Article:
Communication and Media Studies, Cultural Studies, Digital Scholarship, Historical Studies, Life Writing

Life Sentences

08.11.10 | Comment?

Hung parliaments at the Federal level in Australia are very unusual. The first such political stalemate since 1910 occurred at the onset of World War II. The Federal election of 21 September 1940 was held 70 years prior to the 2010 ballot that ultimately confirmed Julia Gillard as prime minister of a minority Labor government.

The Australian Dictionary of Biography tells the story of the 1940 election that led to Robert Menzies being returned as Prime Minister of a minority coalition government—followed by its downfall the next year—through the lives and careers of the key political players. These included Prime Ministers Joseph Lyons, Robert Menzies, Arthur Fadden and John Curtin, along with the two conservative Victorian Independents, Arthur Coles and Alexander Wilson, who held the balance of power in the House of Representatives.

Menzies had entered Parliament in 1934 as a member of the United Australia Party (predecessor to the Liberal Party of Australia, constituted in 1945) serving under Prime Minister Lyons. The UAP–Country Party Coalition was re-elected in 1937, but Lyons died suddenly of a heart attack in April 1939. He was the first Australian Prime Minister to die while in office. Menzies took over months before the outbreak of World War II and just over a year before a general election. Following the 1940 election, five weeks elapsed before Menzies was in a position to inform the Governor-General that he had the confidence of the House of Representatives to take executive authority and lead the country.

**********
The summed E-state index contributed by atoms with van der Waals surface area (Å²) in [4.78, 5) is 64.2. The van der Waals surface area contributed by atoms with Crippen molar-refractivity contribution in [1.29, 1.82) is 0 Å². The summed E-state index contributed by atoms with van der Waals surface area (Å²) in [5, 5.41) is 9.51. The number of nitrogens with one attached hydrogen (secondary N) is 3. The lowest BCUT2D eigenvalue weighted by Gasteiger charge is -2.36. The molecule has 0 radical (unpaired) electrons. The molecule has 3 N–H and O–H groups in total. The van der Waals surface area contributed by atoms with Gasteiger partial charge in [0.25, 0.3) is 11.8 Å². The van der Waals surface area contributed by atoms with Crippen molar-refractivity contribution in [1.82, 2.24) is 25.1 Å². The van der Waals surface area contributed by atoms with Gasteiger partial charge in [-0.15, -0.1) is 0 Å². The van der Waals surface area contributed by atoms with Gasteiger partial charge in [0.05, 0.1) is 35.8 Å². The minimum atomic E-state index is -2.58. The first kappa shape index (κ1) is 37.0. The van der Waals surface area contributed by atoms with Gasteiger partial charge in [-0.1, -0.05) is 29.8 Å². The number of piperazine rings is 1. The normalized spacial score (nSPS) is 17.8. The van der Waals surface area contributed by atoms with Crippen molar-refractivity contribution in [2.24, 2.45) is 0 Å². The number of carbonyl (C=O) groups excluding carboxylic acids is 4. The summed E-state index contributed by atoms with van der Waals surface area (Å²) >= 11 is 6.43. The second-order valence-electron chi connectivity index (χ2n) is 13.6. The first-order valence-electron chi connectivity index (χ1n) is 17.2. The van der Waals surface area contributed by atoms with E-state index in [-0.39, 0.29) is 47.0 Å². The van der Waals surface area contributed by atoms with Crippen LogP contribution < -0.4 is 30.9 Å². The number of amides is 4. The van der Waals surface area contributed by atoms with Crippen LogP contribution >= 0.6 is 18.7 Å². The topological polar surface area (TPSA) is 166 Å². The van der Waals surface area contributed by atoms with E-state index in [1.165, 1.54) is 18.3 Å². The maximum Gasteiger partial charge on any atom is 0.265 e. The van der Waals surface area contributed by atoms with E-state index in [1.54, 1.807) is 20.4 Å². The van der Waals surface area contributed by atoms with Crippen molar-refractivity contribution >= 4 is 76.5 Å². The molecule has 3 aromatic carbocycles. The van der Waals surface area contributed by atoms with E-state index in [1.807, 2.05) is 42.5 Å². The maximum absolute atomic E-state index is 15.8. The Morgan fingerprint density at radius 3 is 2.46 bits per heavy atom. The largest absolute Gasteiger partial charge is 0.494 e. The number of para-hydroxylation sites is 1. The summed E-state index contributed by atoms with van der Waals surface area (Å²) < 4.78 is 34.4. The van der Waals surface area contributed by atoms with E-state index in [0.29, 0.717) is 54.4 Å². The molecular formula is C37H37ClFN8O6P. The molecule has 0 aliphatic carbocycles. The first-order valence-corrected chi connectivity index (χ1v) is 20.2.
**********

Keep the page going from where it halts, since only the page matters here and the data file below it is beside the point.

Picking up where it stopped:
In 1941, while Menzies was in England for four months debating strategy with Churchill, his approval rating plummeted.

Country Party member Arthur Fadden served in Menzies’ cabinet as a minister, but he had no portfolio of his own until the death of three other cabinet ministers in an air disaster. Fadden inherited the air and civil aviation portfolios.

After holding office for a total of two years and 120 days, Menzies lost the confidence of his party. He was forced to resign on 29 August 1941. Fadden, who held the Federal seat of Darling Downs from 1936 to 1949, took over from Menzies.

This political drama came to a peak when the Opposition leader John Curtin attacked Fadden’s budget, leading to a House vote in which the government was defeated 36 to 33. Alexander Wilson and Arthur Coles, the two Independents, sided with Labor. Wilson, who had voted with Labor before, and Coles, who was reported to have described Menzies’ resignation as a ‘lynching’, withdrew their support from the UAP to vote against the Fadden government. Fadden was Prime Minister for only 40 days. Ultimately it was the Independents, and their support of the left, that forced Fadden to resign, opening the way for John Curtin to become Prime Minister on 7 October 1941.

Arthur, Paul Longley. “Life Sentences,” ANU Reporter (Summer 2010): 8.

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Paul Arthur is Vice-Chancellor’s Professorial Research Fellow and Chair in Digital Humanities and Social Sciences, at Edith Cowan University, Western Australia. He speaks and publishes widely on major challenges and changes facing 21st-century society, from the global impacts of technology on communication, culture and identity